His Holiness the 14th Dalai Lama turned 85 this week, and millions of followers of the charismatic religious leader joined Tibetans across the world to celebrate his birthday. In the years since his exile from Tibet in 1959, the Dalai Lama has become both a major international figure and a common symbol of peaceful resistance, leading a community and a cause that has garnered significant international support. Despite the challenges of sustaining and coordinating efforts over half a century, the Tibetan people remain deeply committed to their cause, even while their relatively small community-in-exile is scattered across the globe. At a time when China’s malign influence has either directly or indirectly instigated patterns of democratic decline in Asia, the Tibetan people’s efforts to practice democracy are truly remarkable. But as His Holiness’ birthday reminds the world of his age, a difficult question arises: how will the Tibetan cause sustain itself after its greatest champion passes away?
As the Central Tibetan Administration (the name for the government-in-exile) prepares itself for this transition, it is working to develop sustainable democratic institutions that can continue to champion the cause. To that end, NDI is working with the CTA to identify ways in which it can improve its electoral processes, build the capacity of its elected representatives and foster effective communications. In 2019, NDI conducted an electoral, parliamentary and communications assessment of the CTA, with the support of the U.S. State Department’s Bureau of Democracy, Human Rights and Labor. During our assessment, NDI analyzed CTA’s Charter and electoral rules and regulations and met with more than 350 CTA officials, members of parliament (MPs) and Tibetan community members. Based on these interviews and analysis, NDI made a series of recommendations to strengthen electoral processes, improve and expand legislative capacity, and enable the CTA to communicate more effectively with its constituents.
As a government-in-exile without an internationally recognized jurisdiction and democratic movement based on principle and people, the CTA faces a variety of unique challenges. Most significantly, the administration does not have claim to an internationally recognized sovereign state, its members have to follow the laws of its respective host countries, and it cannot rely on taxes as a source of income. While the Tibetan Parliament-in-Exile (TPiE) faces challenges in effective legislation, oversight and representation shared by most legislative bodies, they also face considerable additional logistical challenges due to the fact that they represent and work on behalf of communities spread across multiple national boundaries and time zones. Several MPs also juggle full-time jobs while serving as representatives of the Tibetan people and the movement.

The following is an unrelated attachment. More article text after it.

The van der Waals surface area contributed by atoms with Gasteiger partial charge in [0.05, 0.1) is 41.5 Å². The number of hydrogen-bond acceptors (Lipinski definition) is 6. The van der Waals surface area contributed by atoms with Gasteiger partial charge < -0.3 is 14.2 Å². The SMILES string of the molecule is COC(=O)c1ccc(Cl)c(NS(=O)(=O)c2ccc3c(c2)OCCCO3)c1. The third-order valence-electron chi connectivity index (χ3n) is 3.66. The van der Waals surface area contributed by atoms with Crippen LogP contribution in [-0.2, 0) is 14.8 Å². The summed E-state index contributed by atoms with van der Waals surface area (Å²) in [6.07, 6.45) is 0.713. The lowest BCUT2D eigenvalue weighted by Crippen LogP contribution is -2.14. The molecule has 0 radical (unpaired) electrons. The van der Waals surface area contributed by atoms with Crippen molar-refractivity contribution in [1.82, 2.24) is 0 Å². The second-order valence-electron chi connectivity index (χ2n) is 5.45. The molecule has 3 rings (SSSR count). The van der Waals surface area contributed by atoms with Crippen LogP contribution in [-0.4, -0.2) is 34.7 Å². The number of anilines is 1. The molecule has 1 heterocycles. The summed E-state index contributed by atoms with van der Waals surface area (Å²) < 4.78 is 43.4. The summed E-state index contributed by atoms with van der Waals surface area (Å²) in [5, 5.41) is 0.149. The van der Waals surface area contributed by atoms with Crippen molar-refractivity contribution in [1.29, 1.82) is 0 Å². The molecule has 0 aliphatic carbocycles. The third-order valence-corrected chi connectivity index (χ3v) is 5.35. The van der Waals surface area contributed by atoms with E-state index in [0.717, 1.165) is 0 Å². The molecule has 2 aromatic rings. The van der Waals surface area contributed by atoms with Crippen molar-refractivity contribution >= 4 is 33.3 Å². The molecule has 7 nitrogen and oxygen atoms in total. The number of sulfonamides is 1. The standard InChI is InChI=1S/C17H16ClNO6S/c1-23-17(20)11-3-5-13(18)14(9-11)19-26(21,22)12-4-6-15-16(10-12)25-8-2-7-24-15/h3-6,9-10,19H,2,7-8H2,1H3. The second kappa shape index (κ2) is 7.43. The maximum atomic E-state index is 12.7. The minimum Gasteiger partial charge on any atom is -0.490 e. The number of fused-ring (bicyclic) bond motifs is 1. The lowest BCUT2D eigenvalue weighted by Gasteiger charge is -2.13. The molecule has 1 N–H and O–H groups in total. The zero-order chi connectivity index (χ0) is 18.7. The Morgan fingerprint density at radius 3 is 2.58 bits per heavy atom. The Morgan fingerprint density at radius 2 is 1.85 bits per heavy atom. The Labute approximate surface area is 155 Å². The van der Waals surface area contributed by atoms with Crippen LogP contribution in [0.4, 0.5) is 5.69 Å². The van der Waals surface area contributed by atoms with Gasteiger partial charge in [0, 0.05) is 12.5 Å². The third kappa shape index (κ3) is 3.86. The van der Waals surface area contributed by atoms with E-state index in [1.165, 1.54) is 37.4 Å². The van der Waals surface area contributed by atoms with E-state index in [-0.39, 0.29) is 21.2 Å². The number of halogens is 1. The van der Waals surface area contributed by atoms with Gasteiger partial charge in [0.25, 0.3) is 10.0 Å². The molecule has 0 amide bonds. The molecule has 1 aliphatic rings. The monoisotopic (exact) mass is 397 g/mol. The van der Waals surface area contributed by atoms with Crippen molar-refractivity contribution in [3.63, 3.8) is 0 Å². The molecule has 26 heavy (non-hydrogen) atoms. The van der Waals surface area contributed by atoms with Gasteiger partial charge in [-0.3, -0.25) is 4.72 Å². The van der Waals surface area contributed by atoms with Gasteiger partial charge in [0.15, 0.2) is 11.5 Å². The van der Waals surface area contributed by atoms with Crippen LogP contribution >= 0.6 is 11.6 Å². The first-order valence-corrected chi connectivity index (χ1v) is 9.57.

Holding elections in this context is particularly challenging. Every five years, the Tibetans elect a 45-member parliament. Elected MPs represent fellow Tibetans -- both those living in exile and those still in Tibet, struggling under a hostile regime -- with electoral constituencies demarcated along regional (within Tibet) and religious lines. In addition to the Parliament-in-exile, the Tibetan community also has local assemblies with directly elected members.
During our assessment, NDI examined the legal and institutional framework for elections as well as the ways election campaigns are conducted, and reviewed stakeholder perceptions of the electoral process. Findings from our assessment are helping inform ongoing electoral support programs for the Tibetan community. With regards to the functions of the TPiE, NDI also identified several ways in which the TPiE can improve and expand legislative capacity and executive oversight; reinforce the representational role of MPs and improve citizen engagement; strengthen the parliamentary committee system and develop the institutional capacity of the TPiE in general. NDI’s assessment also made several recommendations focused on improving patterns of communication within the CTA, between elected officials and Tibetans, and with the international community -- which include dealing with considerable challenges to digital security.
Even as Tibetans around the world celebrate the 14th Dalai Lama's leadership, questions are rising over the longer-term future of the movement and its leadership. Although there are no immediate concerns with His Holiness’ health, the inevitable issue of succession to the next Dalai Lama remains in the back of everyone’s mind, and cannot be ignored. Within the Tibetan community, most believe that the transition can be successfully managed but also know that this process will not happen without significant challenges from China, which includes the potential to interfere with the identification of the next Dalai Lama. Proactive steps are being taken in anticipation of these challenges and to ensure the continued solidarity and unity of the Tibetan community as it works towards their shared goals. Strengthening the political leadership of the CTA is one of these steps.
It is difficult to say what lies ahead for the Tibetan people and the Tibetan cause, and the coming years could bring some of the greatest challenges this community has faced since they fled Tibet over 60 years ago. As NDI has observed, the exiled Tibetan community’s commitment to democracy in light of these logistical and political challenges is remarkable and inspiring. The CTA is making concerted efforts to internally strengthen its democratic institutions and practices, and continued support from the international community could help a great deal with the long-term work of institutionalizing these principles and deepening the resilience of this democratic culture.